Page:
Bogged Down In the Telling

Sometimes I forget to listen to the most basic advice. One of the best ‘rules’ of writing is to show and not tell. ‘Telling’ or over-explaining in fiction can really make the story drag. Twice now, I’ve lost momentum in my two works in progress and haven’t realized why. After enthusiastic beginnings and two great plots to develop, the stories became burdensome and I lost interest and joy. How does that happen?

Fortunately, in talking it over with another writer, it was brought to my attention that with my science fiction piece, I had been trying to ‘tell’ everything –that is to provide an explanation for every little circumstance that arose in the story. Granted, it is my pet peeve when I don’t understand ‘why’ something is the way it is, so I tend to lay out settings and background information logically. But a little of that can go a long way. Additionally, information can be woven throughout the story incrementally so as not to overwhelm [read: bore] the reader in the beginning. Besides, I’m already asking the reader to suspend disbelief in writing science fiction, so it only follows that certain aspects just can’t be perfectly explained –they just ‘are’ they way I’ve written them. And trying to explain everything just makes the writing tedious. I know all this, but I just didn’t apply it. Showing and not telling is more enjoyable for the reader AND the writer.

Happy writing and productive editing!

Header image via Pinterest.

33 thoughts on “Bogged Down In the Telling

    1. I hear you… I will probably let it sit for a while and get back to serious writing after the move. I just can’t concentrate on anything longer than a short story or poem. And even that…. 🤯

      Liked by 1 person

      1. I understand. I’ve been shredding and packing and tiling and clearing out rooms. I’ve had granite put in and plumbers and last is backsplash this weekend and carpet in upstairs hall then on the market next week hopefully. Writing has been put on the back burner for now.

        Liked by 1 person

  1. Thanks so much for sharing your experience, Meg! As an author new to the game, hearing the stories and experiences of those more seasoned then I, helps a lot. I currently have two WIP, one based in an existing fiction and another completely original, and I’m a little nervous! I’ll be sure to remember the age-old-rule of ‘show don’t tell.’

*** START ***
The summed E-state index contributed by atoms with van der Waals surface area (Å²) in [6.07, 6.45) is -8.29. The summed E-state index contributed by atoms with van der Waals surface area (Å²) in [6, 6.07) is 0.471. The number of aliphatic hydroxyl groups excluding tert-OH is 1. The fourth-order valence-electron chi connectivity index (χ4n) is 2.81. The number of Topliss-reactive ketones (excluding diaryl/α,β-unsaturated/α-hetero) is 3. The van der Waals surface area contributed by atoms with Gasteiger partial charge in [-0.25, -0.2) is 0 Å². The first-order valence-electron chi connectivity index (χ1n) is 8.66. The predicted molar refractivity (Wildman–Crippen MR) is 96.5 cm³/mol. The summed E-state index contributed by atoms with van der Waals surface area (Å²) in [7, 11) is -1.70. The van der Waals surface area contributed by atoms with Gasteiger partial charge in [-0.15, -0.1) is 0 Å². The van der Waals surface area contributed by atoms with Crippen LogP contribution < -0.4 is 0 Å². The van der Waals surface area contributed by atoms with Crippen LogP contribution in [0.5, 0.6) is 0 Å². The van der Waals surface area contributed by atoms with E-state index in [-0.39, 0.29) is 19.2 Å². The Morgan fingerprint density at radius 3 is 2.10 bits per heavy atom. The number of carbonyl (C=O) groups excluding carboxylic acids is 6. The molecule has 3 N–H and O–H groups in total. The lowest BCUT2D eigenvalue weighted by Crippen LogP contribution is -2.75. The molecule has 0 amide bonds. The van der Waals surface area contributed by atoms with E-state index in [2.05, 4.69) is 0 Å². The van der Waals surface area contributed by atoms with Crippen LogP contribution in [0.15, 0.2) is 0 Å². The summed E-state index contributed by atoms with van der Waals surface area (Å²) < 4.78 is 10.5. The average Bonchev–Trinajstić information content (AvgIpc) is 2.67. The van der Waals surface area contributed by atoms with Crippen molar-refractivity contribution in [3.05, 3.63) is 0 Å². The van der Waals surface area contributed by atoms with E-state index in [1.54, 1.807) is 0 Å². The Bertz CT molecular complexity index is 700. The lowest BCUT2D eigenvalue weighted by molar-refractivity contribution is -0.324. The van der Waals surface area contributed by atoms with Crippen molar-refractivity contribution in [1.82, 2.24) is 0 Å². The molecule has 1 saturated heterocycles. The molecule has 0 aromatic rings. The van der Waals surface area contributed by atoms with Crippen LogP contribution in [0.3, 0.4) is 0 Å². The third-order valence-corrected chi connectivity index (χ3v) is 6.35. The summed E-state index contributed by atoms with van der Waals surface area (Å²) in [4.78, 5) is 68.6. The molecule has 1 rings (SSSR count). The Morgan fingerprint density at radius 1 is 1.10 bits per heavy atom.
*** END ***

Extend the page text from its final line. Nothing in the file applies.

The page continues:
Liked by 1 person

    1. I’m glad it’s helpful Mark. I think this is one of the most common mistakes we make, even if you’re experienced. The tendency to want the reader to understand exactly what you mean is overwhelming! Best of luck with your WIPs!


    1. Aha, keep them guessing, eh? 😃 I usually catch this stuff at the editing stage, but I had been posting the story to the blog and I think that was part of the problem. Writing in installments has you constantly reminding readers of the things that happened a couple of episodes ago.

      Liked by 1 person

  2. For me, I think the tell gets overworked if I don’t know the thing Im talking about. I want to explain more than needed. If I know the subject, then I can show with ease and enjoy the writing. I guess the balance is the do more research and know the “Thing,” so the telling part is not relied on so much.

    Liked by 1 person

    1. That is a very good point. I started the AI story on a whim. I’m usually a meticulous researcher, too. It’s no wonder I bogged down. My main WIP – the World War One story is taking a long time for that very reason – I’m researching extensively. Thanks Darnell!

      Liked by 1 person

  3. I think telling comes a little more naturally. One writing instructor posits that good non-fiction should have a balance of showing and telling. Probably in fiction it skews more to showing. I wondered why we hadn’t seen more of the story, but it’s understandable when you’re going through this big move.

    Liked by 1 person

    1. Thanks, Eilene. I plan to return to it. I just can’t concentrate on a work of any length. Not until things settle down at least! I’ll give it a good edit before continuing on too.

      Liked by 1 person

  4. When I’m writing (rare lately), I remind myself of this often. I think it’s easy to fall into lengthy descriptions and explanations instead of just letting things be. I know that I tend to want to describe the way I visualize something, but that may be a bad thing because maybe the reader wants to have their own vision, not mine.

    Liked by 1 person

    1. That’s a good point too – leaving something to the imagination. Especially with settings and characters’ appearances. That way everyone has his/her own taste!

      Liked by 1 person

What's on your mind?

Fill in your details below or click an icon to log in: Logo

You are commenting using your account. Log Out /  Change )

Facebook photo

You are commenting using your Facebook account. Log Out /  Change )

Connecting to %s

This site uses Akismet to reduce spam. Learn how your comment data is processed.